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In response to:

Slow Outlook for 2013

ideaminer Wrote: Jan 09, 2013 1:25 PM
Minimum wage went up again. Most vendor costs have gone up. Insurance up. Advertising up. Shoplifting is also up. Sales are down. I got an order of paper bags a few weeks ago: not only had the price gone up, but the quality had gone down; we have to be very careful about what we put in them because they tear so easily. My store needs new product and re-merchandising, the aspect of my business I used to love, but now dread. Four years of worrying over steadily shrinking margins have sapped my enthusiasm. Given the hours I work, I barely make minimum wage anymore. Luckily, I live alone. I recently heard that, given all the various benefits, the average welfare recipient "makes" over $50,000 a year--I feel like such a dope.
"If we run into such debts, as that we must be taxed in our meat and in our drink, in our necessaries and our comforts, in our labors and our amusements, for our callings and our creeds, as the people of England are, our people, like them, must come to labor sixteen hours in the twenty-four, give the earnings of fifteen of these to the government for their debts and daily expenses, adn the sixteenth being insufficient to afford us bread, must live, as they now do, on oatmeal and potatoes; have no time to think, no means of calling the mismanagers to account; but be glad to obtain subsistence by hiring ourselves to rivet their chains on the necks of our fellow-sufferers." T. Jefferson 'Chain riveters' is a good description of bureaucrats.
We need to term limit all government employment, meaning politicians AND bureaucrats. I've long feared that career public "servants" (and career lobbyists) pose as big a threat to limited government as career politicians. Wielding great power with little to no accountability to the electorate, and receiving the lion's share of the public purse, the number of people, directly and indirectly, feeding at the public trough has simply gotten out of control and is now greedily devouring our wealth (standard of living) and our freedoms. Giving this a lot of thought over the last few years, I've actually worked out a pretty detailed plan (too much to post here) because we either re-gain control of our various governments or get crushed by them.
In response to:

Doing Away With Debt Ceiling Drama

ideaminer Wrote: Dec 04, 2012 2:53 PM
T. Jefferson wanted the original Constitution to include a provision that any federal debt had to be paid off within 19 years--one generation. He believed each generation should pay its' own bills, not pass them on to the next generation who had no choice or voice in the decision(s) to borrow. J. Madison basically talked him out of this position, convincing Jefferson that war would be the only reason for incurring national debt, and since the next generation would also benefit from the successful prosecution of war that protected their homes, businessess, etc. they likely wouldn't object to having to pay for some of it. Too bad TJ gave up on this idea.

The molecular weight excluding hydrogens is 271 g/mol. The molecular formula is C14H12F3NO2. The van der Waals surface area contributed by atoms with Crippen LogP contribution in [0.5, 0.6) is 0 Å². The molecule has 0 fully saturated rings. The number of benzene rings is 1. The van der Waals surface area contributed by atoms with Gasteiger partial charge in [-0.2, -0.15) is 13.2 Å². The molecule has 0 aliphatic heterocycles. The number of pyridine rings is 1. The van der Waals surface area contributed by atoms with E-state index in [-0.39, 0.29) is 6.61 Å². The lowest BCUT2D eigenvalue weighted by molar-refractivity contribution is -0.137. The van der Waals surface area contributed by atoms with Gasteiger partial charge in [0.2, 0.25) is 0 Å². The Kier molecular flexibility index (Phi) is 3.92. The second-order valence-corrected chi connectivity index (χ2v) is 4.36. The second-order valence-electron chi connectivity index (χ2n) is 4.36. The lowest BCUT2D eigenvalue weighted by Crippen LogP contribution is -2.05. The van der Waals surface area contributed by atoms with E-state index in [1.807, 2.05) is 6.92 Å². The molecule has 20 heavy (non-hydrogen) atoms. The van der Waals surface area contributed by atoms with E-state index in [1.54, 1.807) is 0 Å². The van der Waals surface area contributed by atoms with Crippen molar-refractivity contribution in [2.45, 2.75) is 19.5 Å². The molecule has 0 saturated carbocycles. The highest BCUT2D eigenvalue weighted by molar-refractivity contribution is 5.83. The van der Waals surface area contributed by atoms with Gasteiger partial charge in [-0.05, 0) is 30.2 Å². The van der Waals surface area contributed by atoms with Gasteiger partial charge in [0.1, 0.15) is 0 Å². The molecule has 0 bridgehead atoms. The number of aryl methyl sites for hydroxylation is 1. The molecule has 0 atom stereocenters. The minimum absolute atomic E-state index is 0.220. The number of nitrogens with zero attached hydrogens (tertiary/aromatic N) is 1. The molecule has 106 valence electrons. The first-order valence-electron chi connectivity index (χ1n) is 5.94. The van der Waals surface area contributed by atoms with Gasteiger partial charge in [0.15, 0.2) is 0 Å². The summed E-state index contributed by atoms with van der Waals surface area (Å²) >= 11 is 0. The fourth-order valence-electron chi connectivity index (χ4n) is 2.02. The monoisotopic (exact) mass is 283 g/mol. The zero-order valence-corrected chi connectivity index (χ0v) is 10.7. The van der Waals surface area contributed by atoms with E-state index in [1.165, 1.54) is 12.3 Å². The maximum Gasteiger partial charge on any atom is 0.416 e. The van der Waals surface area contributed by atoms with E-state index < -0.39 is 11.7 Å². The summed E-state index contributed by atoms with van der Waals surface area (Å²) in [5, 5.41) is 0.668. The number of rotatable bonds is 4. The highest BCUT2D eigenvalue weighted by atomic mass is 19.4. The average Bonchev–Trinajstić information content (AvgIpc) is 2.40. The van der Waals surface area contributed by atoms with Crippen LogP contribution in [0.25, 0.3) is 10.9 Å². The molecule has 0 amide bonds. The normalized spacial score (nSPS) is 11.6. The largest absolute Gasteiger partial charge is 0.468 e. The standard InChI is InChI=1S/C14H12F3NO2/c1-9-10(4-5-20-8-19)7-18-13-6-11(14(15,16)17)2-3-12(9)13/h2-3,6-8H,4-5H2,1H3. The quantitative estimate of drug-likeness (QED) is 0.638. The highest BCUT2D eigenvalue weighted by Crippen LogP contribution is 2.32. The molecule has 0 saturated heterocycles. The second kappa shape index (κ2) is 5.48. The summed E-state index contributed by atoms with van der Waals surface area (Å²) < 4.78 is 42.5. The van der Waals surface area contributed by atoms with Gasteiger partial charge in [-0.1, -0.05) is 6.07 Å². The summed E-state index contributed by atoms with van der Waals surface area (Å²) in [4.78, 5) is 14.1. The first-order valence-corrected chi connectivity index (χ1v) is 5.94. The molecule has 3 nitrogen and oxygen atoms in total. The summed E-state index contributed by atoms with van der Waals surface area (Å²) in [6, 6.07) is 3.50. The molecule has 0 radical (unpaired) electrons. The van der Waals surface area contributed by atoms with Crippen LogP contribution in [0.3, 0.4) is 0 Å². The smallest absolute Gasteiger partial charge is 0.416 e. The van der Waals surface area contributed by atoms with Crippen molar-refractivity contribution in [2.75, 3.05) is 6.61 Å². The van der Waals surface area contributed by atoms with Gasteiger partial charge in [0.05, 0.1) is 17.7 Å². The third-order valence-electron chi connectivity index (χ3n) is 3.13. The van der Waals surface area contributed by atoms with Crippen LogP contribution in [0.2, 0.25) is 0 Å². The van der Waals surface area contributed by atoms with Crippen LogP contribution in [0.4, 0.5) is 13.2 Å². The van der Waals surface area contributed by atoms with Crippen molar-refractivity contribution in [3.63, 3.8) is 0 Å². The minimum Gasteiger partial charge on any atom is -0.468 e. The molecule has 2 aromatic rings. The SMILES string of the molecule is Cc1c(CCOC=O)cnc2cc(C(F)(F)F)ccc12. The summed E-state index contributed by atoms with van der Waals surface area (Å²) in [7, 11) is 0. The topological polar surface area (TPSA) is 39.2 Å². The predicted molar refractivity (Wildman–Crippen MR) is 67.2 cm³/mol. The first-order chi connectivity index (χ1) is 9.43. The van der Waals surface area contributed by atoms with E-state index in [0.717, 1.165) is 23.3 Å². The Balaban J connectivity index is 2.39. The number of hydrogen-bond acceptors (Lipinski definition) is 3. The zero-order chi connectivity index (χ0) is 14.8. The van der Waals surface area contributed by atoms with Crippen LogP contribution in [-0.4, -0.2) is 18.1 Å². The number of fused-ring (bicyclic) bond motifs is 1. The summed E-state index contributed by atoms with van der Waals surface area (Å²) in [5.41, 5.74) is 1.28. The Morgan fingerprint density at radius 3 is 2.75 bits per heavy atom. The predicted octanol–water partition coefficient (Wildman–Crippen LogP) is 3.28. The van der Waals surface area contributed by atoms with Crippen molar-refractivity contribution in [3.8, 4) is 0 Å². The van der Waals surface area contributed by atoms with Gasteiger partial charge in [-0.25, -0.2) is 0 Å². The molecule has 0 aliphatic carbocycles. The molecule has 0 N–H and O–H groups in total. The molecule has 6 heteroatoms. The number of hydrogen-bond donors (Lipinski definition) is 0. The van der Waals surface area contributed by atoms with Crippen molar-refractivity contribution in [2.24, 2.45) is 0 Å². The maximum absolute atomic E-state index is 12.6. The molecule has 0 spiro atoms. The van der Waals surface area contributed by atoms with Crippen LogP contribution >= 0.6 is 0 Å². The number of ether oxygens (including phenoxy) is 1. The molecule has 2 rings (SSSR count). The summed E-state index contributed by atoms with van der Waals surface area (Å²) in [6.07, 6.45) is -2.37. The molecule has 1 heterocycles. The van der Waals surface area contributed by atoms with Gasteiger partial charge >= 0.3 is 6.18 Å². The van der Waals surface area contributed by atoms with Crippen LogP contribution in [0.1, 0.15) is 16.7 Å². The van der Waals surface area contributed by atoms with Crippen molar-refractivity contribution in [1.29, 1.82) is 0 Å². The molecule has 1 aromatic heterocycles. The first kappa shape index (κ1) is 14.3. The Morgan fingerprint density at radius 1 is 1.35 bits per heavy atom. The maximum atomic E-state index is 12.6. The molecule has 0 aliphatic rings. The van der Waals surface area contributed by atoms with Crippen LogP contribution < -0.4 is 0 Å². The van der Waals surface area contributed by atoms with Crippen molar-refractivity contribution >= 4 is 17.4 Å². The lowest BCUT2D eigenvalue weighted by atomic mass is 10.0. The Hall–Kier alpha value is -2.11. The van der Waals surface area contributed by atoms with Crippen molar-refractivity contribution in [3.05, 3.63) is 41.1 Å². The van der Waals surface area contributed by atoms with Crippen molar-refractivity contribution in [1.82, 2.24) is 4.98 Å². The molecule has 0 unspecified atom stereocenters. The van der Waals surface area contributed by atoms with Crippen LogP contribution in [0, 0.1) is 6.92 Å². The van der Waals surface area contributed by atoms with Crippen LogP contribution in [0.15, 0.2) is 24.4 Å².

When are politicians going to learn that the only way to deal with off-topic, 'gotcha' questions is to turn them back on the reporter by asking their own question--and demanding answers. Much simpler to ask the conniving reporter, "Why are you asking a question that has no relevance to the issue/policy we're discussing?" than attempting to accomodate these rude 'journalists' by trying to answer these 'have you stopped beating your wife, yet?' questions.
Oh, please! Ron Paul, like every other libertarian I know, loves the real America: the ideals and principles of freedom and free markets that are the only source of widespread peace and prosperity. What Paul hates is that the only thing that remains of the real America is a crumbling facade of patriotic-sounding rhetoric that has been hiding a growing rat's nest of collectivists, facists, and wanna-be dictators. This country is much more than its name. And the principles of individual freedom, limited government, and personal responsiblity are much more than sounds to be mindlessly chanted every two to four years to ensure the blessings of the election gods.
...and now "Clownhaller"? You're very good at this.
...and now "Clownhaller"? You're very good at this.
"Presstitutes"? I haven't heard/read that one before--love it! I know I'll end-up "borrowing" it, so, thank you.
You disagree with Dr. Paul on the issue of personal freedom--fine, make your case for that, if you can. But, just how does calling him a "sad little loon" add credibility or authority to your position? If you don't have the vocabulary or thinking skills to argue the limits of personal freedom (or any other issue), I suggest you put away the keyboard and take yourself to the nearest playground where your "four-eyes, bed-wetter, cry-baby, etc." debate style might actually impress someone. On second thought, I suspect that even kids have more maturity and common sense than to be bullied by such nonsense.
He is. That's probably the one area where he is at odds with some libertarians, who seem to remain divided on this issue.
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